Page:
Tech News: 5 Things to Know in Australia Today

Tech News: 5 Things to Know in Australia Today

Good morning, and happy Friday to you all. Today is my last day with Gizmodo Australia and I wanted to take the opportunity to say thank you to all of you for making this site the success it is. It’s been a pleasure getting to know you and I hope I’ve given you at least one giggle in the 2-plus years I’ve been at the helm of the Australian outpost. A tiny team of two (yep, there’s just two of us) couldn’t possibly survive without you all, so thank you for having our backs. I will miss you. With that out of the way…. The stuff you came here for.

1. OpenAI saga part 4 (5, 6, 10?)

Although it’s Thanksgiving in the U.S., the country is still delivering some tech news this morning, with the Sam Altman-OpenAI saga continuing today. The palace intrigue and boardroom drama of Sam Altman’s ousting by the OpenAI board (and his victorious reinstatement yesterday) will doubtlessly go down in history as one of the most explosive episodes to ever befall Silicon Valley. Today, though, the news is that a project called Q* (Q star) could be a breakthrough in the startup’s search for what’s known as artificial general intelligence (AGI). Is this all a *bit* to get people talking about the ChatGPT company once again?

2. ‘Self-proclaimed ‘gay furry hackers’ breach nuclear lab’ (real headline)

We came across this article from Engadget yesterday and genuinely could not find a single thing that we would change. Please read.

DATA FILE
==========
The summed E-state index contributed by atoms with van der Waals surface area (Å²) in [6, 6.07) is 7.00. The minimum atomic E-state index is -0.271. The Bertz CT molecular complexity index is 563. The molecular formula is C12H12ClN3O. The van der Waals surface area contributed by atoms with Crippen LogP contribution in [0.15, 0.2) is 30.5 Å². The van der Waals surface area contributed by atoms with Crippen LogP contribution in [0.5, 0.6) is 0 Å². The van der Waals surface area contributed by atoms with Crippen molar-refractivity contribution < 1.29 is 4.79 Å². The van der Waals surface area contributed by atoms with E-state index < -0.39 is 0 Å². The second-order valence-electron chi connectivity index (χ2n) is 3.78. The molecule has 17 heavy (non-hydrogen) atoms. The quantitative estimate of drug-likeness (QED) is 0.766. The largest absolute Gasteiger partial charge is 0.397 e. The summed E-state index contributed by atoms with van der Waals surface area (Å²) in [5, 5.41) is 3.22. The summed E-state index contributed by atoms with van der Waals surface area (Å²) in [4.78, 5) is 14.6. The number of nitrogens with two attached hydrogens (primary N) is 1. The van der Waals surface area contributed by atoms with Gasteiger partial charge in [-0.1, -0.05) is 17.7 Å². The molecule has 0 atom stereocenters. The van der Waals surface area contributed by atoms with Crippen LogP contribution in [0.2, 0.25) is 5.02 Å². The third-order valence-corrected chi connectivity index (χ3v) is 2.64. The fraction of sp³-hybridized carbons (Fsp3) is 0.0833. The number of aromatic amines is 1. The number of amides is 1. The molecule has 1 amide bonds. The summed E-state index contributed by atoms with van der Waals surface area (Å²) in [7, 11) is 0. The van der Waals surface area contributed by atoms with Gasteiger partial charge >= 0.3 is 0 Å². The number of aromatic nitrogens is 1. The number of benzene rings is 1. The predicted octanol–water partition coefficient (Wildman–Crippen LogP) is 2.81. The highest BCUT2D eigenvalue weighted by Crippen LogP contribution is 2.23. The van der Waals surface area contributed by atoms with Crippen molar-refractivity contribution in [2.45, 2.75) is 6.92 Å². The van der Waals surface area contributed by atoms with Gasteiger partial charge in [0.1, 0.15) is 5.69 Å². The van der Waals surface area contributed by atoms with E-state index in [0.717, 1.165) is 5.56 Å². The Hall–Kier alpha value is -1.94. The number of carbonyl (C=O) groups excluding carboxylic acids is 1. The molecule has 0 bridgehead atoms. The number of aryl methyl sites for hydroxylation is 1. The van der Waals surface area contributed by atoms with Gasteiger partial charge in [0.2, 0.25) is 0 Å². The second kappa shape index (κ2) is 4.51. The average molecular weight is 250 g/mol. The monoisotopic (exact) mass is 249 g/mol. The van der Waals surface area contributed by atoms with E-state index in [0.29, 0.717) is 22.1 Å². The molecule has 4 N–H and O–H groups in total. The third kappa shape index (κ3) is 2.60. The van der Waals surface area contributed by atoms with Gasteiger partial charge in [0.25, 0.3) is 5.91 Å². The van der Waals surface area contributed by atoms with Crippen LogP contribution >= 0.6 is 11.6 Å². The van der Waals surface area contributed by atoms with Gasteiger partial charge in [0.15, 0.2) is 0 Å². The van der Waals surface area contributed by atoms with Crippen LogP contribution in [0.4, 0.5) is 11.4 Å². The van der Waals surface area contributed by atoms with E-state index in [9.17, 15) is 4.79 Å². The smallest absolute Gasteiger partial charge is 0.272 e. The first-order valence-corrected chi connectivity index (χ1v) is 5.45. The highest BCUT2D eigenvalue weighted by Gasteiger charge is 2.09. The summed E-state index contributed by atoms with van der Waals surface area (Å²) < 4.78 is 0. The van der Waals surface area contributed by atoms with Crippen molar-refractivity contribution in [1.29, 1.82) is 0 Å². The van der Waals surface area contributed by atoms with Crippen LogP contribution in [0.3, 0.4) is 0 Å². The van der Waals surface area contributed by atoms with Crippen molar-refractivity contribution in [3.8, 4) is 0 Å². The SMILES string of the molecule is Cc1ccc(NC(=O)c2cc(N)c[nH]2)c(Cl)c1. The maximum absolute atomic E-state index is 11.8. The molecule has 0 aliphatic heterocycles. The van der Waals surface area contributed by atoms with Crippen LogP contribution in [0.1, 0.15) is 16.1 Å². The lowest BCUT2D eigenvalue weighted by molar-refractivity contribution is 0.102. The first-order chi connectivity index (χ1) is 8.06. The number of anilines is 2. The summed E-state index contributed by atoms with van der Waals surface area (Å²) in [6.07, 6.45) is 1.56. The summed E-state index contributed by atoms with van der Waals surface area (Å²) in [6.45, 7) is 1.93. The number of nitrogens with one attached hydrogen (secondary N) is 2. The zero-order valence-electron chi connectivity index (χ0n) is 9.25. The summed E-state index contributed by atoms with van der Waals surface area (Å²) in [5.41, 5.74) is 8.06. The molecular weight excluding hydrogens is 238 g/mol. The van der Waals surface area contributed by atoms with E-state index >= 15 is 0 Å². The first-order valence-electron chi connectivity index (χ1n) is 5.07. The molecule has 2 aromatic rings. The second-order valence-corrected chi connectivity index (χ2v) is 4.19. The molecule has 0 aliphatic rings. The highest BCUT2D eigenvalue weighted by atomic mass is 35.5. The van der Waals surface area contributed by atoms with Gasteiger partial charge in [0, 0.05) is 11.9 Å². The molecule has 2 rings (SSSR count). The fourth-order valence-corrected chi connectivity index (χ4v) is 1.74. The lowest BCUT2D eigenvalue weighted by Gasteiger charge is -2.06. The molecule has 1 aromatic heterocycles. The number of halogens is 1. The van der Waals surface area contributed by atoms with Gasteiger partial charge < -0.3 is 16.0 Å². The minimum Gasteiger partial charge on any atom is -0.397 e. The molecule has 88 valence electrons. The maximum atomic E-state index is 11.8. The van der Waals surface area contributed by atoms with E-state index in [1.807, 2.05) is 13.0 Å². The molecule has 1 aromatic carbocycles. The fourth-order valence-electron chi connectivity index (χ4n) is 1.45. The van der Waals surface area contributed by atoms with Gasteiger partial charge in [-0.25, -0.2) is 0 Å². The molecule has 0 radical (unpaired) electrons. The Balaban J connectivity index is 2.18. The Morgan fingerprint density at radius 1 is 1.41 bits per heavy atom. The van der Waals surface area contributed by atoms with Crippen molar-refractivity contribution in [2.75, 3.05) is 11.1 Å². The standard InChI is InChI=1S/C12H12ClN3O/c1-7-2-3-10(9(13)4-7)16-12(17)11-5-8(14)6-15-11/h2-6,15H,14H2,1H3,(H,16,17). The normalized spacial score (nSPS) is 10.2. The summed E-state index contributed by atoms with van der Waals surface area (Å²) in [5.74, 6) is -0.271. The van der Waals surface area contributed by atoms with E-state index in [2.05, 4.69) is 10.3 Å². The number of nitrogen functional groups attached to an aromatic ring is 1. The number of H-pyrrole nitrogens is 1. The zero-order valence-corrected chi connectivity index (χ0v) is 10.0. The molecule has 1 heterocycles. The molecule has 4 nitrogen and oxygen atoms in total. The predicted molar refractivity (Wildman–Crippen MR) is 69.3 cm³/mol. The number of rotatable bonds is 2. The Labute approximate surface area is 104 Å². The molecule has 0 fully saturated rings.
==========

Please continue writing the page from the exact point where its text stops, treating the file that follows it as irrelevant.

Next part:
3. Millions spent on spectrum

The ACMA yesterday announced that the 3.4/3.7 GHz bands allocation process has finished. Yipee, right? Well, it’s not as dry as it seems. A total of $721,766,300 was spent on this by TPG infrastructure subsidiary Mobile JV, NBN Co, Optus Mobile, and Telstra. Per iTnews, Telstra shelled out nearly $546 million on 326 spectrum lots, TPG spent just over $128 million for 44 lots, NBN took 200 lots for $14.4 million, and Optus spent $33.5 million on four lots.

4. Government pauses no more ransomware payments plan

Staying with the folks at iTnews for a second and yesterday they published a piece on the government’s plans to pause its plans to ban the payment of ransoms to cybercrime groups for at least two years. Per the report, Minister for cybersecurity Clare O’Neil said the government had decided that more groundwork needed to be laid before any ban on payments could be initiated.

5. Breaking: Elon Musk tweets

Ending with the man that has brought so much content to 5 Things over its 323 editions only feels right. This guy. Your mate. Not a single good take. So here’s another one.

BONUS ITEM: Last bonus item is the last piece I wrote for Gizmodo Australia, simply because I can.

Bye, friends!

The Cheapest NBN 50 Plans

It’s the most popular NBN speed in Australia for a reason. Here are the cheapest plans available.

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